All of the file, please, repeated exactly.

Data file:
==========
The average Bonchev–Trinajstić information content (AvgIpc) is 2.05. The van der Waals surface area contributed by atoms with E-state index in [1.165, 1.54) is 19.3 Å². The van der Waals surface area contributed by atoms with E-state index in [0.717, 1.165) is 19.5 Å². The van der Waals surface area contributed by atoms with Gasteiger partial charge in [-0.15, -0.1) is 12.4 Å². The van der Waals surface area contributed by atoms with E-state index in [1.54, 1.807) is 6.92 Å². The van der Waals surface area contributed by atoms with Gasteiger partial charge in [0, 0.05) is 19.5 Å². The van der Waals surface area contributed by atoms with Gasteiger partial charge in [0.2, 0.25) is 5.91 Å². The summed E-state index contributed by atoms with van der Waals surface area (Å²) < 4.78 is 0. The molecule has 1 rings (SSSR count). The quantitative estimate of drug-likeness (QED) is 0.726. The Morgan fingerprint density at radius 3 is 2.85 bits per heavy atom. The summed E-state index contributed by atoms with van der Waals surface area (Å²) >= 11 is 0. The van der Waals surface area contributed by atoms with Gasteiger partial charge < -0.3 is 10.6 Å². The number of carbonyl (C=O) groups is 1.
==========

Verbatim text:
The average Bonchev–Trinajstić information content (AvgIpc) is 2.05. The van der Waals surface area contributed by atoms with E-state index in [1.165, 1.54) is 19.3 Å². The van der Waals surface area contributed by atoms with E-state index in [0.717, 1.165) is 19.5 Å². The van der Waals surface area contributed by atoms with Gasteiger partial charge in [-0.15, -0.1) is 12.4 Å². The van der Waals surface area contributed by atoms with E-state index in [1.54, 1.807) is 6.92 Å². The van der Waals surface area contributed by atoms with Gasteiger partial charge in [0, 0.05) is 19.5 Å². The van der Waals surface area contributed by atoms with Gasteiger partial charge in [0.2, 0.25) is 5.91 Å². The summed E-state index contributed by atoms with van der Waals surface area (Å²) < 4.78 is 0. The molecule has 1 rings (SSSR count). The quantitative estimate of drug-likeness (QED) is 0.726. The Morgan fingerprint density at radius 3 is 2.85 bits per heavy atom. The summed E-state index contributed by atoms with van der Waals surface area (Å²) >= 11 is 0. The van der Waals surface area contributed by atoms with Gasteiger partial charge < -0.3 is 10.6 Å². The number of carbonyl (C=O) groups is 1.